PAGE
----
Noruwa punctures the electricity lie by showing the many other digital deceptions which electricity brings about.
The National Electric Power Authority (NEPA) is sarcastically re-defined as ‘Never Expect Power Always’ (p109).
Even as they change its real name to National Electric Power Plc, sarcasm has it as ‘Never Expect Power, Please Light Candles’ (p109).
Even the latest name, Power Holding Company of Nigeria (PHCN) is also derided as ‘Problem Has Changed Name’ (p109).
The bottom line is that changing names without changing substance and essence does not solve the problem.
The real problem is inefficiency and ineffectiveness in all sectors of the economy and the entire social fabric.
As hinted earlier, power failure is only, but tip of the iceberg.
The consequence of such mal-functions is corruption.
It is the cancer that eats into the social fabric.
Mr Adeshola only agrees to light the hospital after realising that Sade, Odion’s wife, is in fact the daughter of his brother, that Odion is his son-in-law and that Noruwa is in fact his grandson.
This he establishes after checking with Sade.
“Sade, is it really your son who’s in hospital?” (p115).
After confirming he then says with alacrity: “Alright, let’s go to the station fast. “But as for you…… well let’s just go” (p115).
The elliptical omission is meant to be self-explanatory-to mean the couple would pay a lesser bribe because as Odion correctly notes: “Blood is thicker than water.” (p115).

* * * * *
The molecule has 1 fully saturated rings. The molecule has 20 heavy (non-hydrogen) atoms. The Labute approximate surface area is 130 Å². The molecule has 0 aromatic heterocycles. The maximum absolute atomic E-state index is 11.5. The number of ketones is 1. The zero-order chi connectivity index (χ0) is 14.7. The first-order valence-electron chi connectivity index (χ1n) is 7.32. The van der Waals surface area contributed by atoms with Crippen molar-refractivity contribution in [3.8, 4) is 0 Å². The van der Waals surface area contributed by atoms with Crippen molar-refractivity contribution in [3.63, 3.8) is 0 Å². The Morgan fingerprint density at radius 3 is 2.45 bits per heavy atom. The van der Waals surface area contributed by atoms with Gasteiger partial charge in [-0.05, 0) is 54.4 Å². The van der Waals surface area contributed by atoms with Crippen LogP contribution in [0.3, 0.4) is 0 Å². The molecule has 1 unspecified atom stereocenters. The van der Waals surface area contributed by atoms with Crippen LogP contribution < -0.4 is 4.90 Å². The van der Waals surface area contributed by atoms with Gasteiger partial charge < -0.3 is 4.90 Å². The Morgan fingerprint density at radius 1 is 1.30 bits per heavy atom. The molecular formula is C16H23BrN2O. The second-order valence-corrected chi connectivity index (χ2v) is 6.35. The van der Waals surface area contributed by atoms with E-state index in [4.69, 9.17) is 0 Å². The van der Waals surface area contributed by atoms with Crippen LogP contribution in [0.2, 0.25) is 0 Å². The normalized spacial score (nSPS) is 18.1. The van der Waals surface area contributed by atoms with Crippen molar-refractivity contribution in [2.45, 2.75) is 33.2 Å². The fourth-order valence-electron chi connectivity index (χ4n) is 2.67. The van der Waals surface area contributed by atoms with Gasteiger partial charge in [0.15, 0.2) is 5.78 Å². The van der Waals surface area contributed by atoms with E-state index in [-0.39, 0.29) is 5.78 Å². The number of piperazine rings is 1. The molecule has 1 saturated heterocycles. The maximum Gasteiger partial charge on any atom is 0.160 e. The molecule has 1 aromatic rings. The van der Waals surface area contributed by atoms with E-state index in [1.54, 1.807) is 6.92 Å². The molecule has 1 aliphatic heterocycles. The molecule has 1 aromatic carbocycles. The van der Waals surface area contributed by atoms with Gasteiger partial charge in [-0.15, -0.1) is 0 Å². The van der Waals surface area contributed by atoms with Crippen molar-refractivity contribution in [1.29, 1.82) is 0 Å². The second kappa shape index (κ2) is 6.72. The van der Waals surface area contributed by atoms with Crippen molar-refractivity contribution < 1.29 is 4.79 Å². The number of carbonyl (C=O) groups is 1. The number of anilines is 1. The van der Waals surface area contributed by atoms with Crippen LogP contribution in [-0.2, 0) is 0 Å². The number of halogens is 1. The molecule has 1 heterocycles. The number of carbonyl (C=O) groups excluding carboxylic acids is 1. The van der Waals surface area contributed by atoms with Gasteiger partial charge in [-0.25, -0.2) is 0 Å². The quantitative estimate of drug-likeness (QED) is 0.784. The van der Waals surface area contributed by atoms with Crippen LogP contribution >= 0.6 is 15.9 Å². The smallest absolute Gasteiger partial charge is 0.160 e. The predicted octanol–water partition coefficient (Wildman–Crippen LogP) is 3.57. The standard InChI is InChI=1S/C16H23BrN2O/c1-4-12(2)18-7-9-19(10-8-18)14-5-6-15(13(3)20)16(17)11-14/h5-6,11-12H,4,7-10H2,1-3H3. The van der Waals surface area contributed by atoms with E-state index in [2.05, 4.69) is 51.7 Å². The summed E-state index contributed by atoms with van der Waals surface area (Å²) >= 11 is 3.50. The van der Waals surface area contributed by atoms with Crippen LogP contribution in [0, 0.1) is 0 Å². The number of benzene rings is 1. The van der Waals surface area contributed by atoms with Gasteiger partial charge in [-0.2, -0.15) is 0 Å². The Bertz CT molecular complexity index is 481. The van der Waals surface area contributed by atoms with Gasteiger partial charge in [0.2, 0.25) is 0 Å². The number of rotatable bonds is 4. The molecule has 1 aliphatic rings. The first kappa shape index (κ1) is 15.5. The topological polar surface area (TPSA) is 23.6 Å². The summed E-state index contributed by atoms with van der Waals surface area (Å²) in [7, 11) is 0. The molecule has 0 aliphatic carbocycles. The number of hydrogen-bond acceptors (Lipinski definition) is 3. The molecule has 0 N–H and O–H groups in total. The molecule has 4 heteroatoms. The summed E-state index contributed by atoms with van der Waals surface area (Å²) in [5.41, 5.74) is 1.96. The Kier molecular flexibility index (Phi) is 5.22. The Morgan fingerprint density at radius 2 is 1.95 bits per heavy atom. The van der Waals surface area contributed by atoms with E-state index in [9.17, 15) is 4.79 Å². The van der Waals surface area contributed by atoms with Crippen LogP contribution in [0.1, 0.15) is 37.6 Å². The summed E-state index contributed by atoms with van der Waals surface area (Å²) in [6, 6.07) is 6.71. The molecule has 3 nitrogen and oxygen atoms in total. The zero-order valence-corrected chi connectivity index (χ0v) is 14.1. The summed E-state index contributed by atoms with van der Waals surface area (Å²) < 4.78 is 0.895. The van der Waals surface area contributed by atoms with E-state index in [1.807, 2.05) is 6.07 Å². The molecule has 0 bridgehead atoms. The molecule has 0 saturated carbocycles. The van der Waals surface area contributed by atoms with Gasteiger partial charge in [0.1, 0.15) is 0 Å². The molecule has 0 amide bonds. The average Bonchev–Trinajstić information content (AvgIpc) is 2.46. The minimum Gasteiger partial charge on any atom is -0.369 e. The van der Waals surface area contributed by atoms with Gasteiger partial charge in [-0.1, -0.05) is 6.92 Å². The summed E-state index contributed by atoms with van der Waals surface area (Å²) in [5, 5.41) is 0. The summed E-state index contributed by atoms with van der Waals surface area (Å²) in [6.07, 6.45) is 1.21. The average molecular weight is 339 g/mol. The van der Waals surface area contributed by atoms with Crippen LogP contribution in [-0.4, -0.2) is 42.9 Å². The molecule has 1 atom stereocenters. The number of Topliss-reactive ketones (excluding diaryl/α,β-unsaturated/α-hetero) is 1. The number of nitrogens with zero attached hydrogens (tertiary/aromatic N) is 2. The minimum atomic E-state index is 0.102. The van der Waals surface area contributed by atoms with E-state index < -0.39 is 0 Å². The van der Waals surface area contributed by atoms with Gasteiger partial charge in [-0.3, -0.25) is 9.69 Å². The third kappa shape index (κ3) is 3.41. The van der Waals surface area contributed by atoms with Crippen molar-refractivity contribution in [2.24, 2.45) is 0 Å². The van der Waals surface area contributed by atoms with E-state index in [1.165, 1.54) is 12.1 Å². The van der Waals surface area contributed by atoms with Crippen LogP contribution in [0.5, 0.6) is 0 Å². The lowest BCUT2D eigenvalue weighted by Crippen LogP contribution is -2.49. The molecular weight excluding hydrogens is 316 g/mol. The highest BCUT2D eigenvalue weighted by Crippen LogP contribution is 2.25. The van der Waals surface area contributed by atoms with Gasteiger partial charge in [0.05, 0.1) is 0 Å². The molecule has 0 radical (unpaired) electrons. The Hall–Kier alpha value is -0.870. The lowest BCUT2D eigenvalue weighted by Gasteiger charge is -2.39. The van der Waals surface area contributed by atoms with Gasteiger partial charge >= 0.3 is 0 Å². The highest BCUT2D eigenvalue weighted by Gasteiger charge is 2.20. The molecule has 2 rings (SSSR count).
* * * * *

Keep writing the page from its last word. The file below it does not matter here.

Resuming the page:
Yes, it proves to be thicker than the respected Professors and the Director’s requests.
What has been promised the latter has to save the life of Adeshola’s blood before acquaintances; friends,colleagues and ‘commercial’ clients are attended to.
This is the new unwritten law of the ‘new professionalism’.
Such corruption is rampant in all sectors of the economy.
It comes in the form of ‘fat envelopes’, extortion and cronyism.
This is the type of life symbolised by power failure.
It is the generic condition of most postcolonial cities in Africa.
And worse, such dog-eat-dog social cannibalism is coming to defile the once idyllic country-side as well, as evidenced by the octopus tentacles of electric cables which herald the coming of electricity and all its attendant evils to the village; thus making Odion’s flight, but a temporary relief from the otherwise ubiquitous drudgeries of foreign-driven urbanisation.
Odion and his wife have both resigned from their jobs in town to chart a new lease of life in the village as cocoa farmers.
In the village they expect ownership of the means of production.
There their son gets cool fresh air to breathe.
The ‘country’ is no doubt the positive antithesis of the polluted, corrupt and immoral jungle called the ‘city’ whose lights lure the innocent to their death-traps.
On the whole the play juxtaposes European-driven modernity and African traditional way of life and warns that Africans can choose the Whiteman’s ways at their own peril.
The conclusion is both didactic and instructive: Africa’s future’s future lies only in returning to the way.